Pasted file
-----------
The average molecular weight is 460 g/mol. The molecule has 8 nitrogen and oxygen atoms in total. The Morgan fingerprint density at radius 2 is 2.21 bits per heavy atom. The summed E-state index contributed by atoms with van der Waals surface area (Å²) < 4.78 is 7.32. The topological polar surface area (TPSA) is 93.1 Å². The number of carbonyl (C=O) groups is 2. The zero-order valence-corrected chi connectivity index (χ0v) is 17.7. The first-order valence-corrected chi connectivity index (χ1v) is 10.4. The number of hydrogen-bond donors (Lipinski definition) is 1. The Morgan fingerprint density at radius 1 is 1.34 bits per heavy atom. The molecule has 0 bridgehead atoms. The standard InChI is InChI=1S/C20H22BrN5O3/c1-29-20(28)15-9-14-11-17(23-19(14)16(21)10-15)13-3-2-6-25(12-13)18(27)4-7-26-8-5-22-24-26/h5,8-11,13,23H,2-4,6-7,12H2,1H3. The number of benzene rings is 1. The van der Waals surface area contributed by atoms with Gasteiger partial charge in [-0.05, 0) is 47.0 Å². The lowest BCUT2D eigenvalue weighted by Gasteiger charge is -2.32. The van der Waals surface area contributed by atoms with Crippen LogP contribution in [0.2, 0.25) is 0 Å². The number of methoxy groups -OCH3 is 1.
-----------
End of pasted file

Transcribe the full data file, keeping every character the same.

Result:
The average molecular weight is 460 g/mol. The molecule has 8 nitrogen and oxygen atoms in total. The Morgan fingerprint density at radius 2 is 2.21 bits per heavy atom. The summed E-state index contributed by atoms with van der Waals surface area (Å²) < 4.78 is 7.32. The topological polar surface area (TPSA) is 93.1 Å². The number of carbonyl (C=O) groups is 2. The zero-order valence-corrected chi connectivity index (χ0v) is 17.7. The first-order valence-corrected chi connectivity index (χ1v) is 10.4. The number of hydrogen-bond donors (Lipinski definition) is 1. The Morgan fingerprint density at radius 1 is 1.34 bits per heavy atom. The molecule has 0 bridgehead atoms. The standard InChI is InChI=1S/C20H22BrN5O3/c1-29-20(28)15-9-14-11-17(23-19(14)16(21)10-15)13-3-2-6-25(12-13)18(27)4-7-26-8-5-22-24-26/h5,8-11,13,23H,2-4,6-7,12H2,1H3. The number of benzene rings is 1. The van der Waals surface area contributed by atoms with Gasteiger partial charge in [-0.05, 0) is 47.0 Å². The lowest BCUT2D eigenvalue weighted by Gasteiger charge is -2.32. The van der Waals surface area contributed by atoms with Crippen LogP contribution in [0.2, 0.25) is 0 Å². The number of methoxy groups -OCH3 is 1.